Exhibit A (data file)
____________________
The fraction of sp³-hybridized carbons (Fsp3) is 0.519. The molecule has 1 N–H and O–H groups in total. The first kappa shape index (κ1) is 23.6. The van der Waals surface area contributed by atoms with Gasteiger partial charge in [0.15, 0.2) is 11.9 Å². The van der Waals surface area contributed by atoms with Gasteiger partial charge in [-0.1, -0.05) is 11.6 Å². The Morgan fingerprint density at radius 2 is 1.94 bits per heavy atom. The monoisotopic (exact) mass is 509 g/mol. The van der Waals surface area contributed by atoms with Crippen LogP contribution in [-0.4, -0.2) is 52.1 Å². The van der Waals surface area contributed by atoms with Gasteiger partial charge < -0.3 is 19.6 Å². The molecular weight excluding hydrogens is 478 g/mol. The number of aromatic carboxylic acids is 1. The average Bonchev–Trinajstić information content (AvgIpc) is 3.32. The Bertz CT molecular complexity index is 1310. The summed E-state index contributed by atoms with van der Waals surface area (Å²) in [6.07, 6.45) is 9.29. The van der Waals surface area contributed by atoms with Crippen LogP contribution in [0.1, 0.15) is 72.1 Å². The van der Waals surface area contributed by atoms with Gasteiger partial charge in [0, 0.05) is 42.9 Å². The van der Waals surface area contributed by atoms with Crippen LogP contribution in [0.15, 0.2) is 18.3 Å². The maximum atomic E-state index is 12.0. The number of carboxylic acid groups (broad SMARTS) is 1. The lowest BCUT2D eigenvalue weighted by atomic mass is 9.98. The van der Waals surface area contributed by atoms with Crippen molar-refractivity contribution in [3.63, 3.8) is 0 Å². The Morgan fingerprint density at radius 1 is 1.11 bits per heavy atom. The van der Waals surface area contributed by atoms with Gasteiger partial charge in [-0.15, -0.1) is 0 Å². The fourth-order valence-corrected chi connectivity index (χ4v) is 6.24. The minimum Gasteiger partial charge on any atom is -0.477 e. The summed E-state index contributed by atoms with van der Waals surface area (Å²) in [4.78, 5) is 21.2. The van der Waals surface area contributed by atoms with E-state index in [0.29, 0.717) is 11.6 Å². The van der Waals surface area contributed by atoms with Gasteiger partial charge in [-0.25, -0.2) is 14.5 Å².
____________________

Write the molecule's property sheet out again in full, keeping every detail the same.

The fraction of sp³-hybridized carbons (Fsp3) is 0.519. The molecule has 1 N–H and O–H groups in total. The first kappa shape index (κ1) is 23.6. The van der Waals surface area contributed by atoms with Gasteiger partial charge in [0.15, 0.2) is 11.9 Å². The van der Waals surface area contributed by atoms with Gasteiger partial charge in [-0.1, -0.05) is 11.6 Å². The Morgan fingerprint density at radius 2 is 1.94 bits per heavy atom. The monoisotopic (exact) mass is 509 g/mol. The van der Waals surface area contributed by atoms with Crippen LogP contribution in [-0.4, -0.2) is 52.1 Å². The van der Waals surface area contributed by atoms with Gasteiger partial charge < -0.3 is 19.6 Å². The molecular weight excluding hydrogens is 478 g/mol. The number of aromatic carboxylic acids is 1. The average Bonchev–Trinajstić information content (AvgIpc) is 3.32. The Bertz CT molecular complexity index is 1310. The summed E-state index contributed by atoms with van der Waals surface area (Å²) in [6.07, 6.45) is 9.29. The van der Waals surface area contributed by atoms with Crippen LogP contribution in [0.1, 0.15) is 72.1 Å². The van der Waals surface area contributed by atoms with Gasteiger partial charge in [0, 0.05) is 42.9 Å². The van der Waals surface area contributed by atoms with Crippen LogP contribution in [0.15, 0.2) is 18.3 Å². The maximum atomic E-state index is 12.0. The number of carboxylic acid groups (broad SMARTS) is 1. The lowest BCUT2D eigenvalue weighted by atomic mass is 9.98. The van der Waals surface area contributed by atoms with Crippen molar-refractivity contribution in [3.63, 3.8) is 0 Å². The Morgan fingerprint density at radius 1 is 1.11 bits per heavy atom. The van der Waals surface area contributed by atoms with Gasteiger partial charge in [-0.15, -0.1) is 0 Å². The fourth-order valence-corrected chi connectivity index (χ4v) is 6.24. The minimum Gasteiger partial charge on any atom is -0.477 e. The summed E-state index contributed by atoms with van der Waals surface area (Å²) in [4.78, 5) is 21.2. The van der Waals surface area contributed by atoms with E-state index in [0.29, 0.717) is 11.6 Å². The van der Waals surface area contributed by atoms with Gasteiger partial charge in [-0.25, -0.2) is 14.5 Å².